AAII Sentiment Survey: Optimism Rises to Three-Week High
Optimism among individual investors about the short-term direction of stock prices is at a three-week high, according to the latest AAII Sentiment Survey. Pessimism also rose slightly, while neutral sentiment extended its streak of above-average readings.
Bullish sentiment, expectations that stock prices will rise over the next six months, rose 1.3 percentage points to 38.5 percent. Even with the improvement, optimism remains below its historical average of 39 percent for the 14th time in the past 16 weeks.
Neutral sentiment, expectations that stock prices will stay essentially unchanged over the next six months, declined 2.6 percentage points to 39.1 percent. This is the 26th consecutive week that neutral sentiment is above its historical average of 30.5 percent.
Bearish sentiment, expectations that stock prices will fall over the next six months, rose 1.3 percentage points to 22.4 percent. This is the 11th straight week and the 34th out of the last 38 weeks with pessimism below its historical average of 30.5 percent.
The slight increase in pessimism follows what was a six-month low in bearish sentiment. Neutral sentiment remains at high levels, though it is now just below the upper border of what we would we consider to be an unusually high reading (39.4 percent). Keeping some AAII members optimistic is sustained economic growth, the market’s upward trend, and the Federal Reserve’s tapering of bond purchases. Discouraging some AAII members is the pace of economic growth, prevailing valuations, events in Iraq and Ukraine, and frustration with Washington politics.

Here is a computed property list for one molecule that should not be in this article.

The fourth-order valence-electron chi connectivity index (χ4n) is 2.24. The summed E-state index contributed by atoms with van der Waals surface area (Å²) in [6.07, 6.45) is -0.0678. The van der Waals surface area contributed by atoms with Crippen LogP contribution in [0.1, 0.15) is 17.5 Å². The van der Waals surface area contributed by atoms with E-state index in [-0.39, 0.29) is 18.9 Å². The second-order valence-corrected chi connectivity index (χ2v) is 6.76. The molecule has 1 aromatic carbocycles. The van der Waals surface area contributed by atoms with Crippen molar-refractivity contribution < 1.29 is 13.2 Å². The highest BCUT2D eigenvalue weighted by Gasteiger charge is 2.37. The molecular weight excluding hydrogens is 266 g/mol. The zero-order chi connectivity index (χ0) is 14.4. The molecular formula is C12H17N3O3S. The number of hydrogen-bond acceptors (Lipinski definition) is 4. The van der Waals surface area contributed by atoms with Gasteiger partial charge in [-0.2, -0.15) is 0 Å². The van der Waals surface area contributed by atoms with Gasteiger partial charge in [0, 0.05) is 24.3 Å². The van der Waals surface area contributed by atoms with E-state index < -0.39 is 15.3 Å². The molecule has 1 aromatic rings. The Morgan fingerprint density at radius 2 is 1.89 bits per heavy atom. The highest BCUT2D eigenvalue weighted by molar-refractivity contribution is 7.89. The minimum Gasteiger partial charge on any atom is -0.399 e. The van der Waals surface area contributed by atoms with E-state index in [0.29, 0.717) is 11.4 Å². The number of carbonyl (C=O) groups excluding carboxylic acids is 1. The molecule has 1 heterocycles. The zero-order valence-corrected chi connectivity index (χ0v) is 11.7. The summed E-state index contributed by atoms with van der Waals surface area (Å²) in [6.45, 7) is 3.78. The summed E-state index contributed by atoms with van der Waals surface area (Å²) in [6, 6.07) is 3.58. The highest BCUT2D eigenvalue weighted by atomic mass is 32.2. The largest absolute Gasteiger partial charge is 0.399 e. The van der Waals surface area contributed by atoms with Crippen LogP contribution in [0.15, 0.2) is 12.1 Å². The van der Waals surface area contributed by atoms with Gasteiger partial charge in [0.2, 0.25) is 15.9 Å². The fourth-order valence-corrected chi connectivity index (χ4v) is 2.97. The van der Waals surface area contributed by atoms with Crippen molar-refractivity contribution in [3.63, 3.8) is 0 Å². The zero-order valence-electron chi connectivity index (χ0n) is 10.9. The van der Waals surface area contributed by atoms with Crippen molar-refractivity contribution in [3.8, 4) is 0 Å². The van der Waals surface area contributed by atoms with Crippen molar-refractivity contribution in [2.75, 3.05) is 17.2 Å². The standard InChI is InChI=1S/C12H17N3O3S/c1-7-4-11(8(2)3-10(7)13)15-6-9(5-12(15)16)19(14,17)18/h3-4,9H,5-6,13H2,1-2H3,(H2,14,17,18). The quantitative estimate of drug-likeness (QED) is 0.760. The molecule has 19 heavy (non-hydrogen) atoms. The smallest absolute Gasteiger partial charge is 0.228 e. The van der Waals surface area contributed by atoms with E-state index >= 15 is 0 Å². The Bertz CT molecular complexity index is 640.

This week’s special question asked AAII members about the one thing they would change about the current market environment if they had a magic wand to do so. Responses were varied, though they primarily fell into one of four categories. The largest number of respondents (18 percent) said they would alter monetary policy or raise interest rates. This group also includes respondents who want to know how the Federal Reserve intends to end monetary stimulus. The second-largest group (17 percent) said they would alter Washington politics.
These changes include the politicians themselves, regulations, or the tax code. About 14 percent would change the market environment. Some would reduce current valuations, while others said they would end high-frequency trading or dark pools. Changing the pace of economic growth came in fourth, with about 9 percent of respondents saying they would accelerate it.
Here is a sampling of the responses:
- “Speaking selfishly, stock prices should come down to earth.”
- “Get better clarity from the Fed on how they are going to unwind quantitative easing.”
- “I’d stop the high-frequency trading.”
- “Continued improvement in real job growth.”
- “Have the Fed raise interest rates sooner.”
This week’s AAII Sentiment Survey:
- Bullish: 38.5 percent, up 1.3 percentage points
- Neutral: 39.1 percent, down 2.6 percentage points
- Bearish: 22.4 percent, up 1.3 percentage points
- Bullish: 39 percent
- Neutral: 30.5 percent
- Bearish: 30.5 percent
Charles Rotblut is the author of the new book Better Good than Lucky: How Savvy Investors Create Fortune with the Risk-Reward Ratio. The AAII Sentiment Survey has been conducted weekly since July 1987 and asks AAII members whether they think stock prices will rise, remain essentially flat, or fall over the next six months. The survey period runs from Thursday (12:01 a.m.) to Wednesday (11:59 p.m.). The survey and its results are available online here.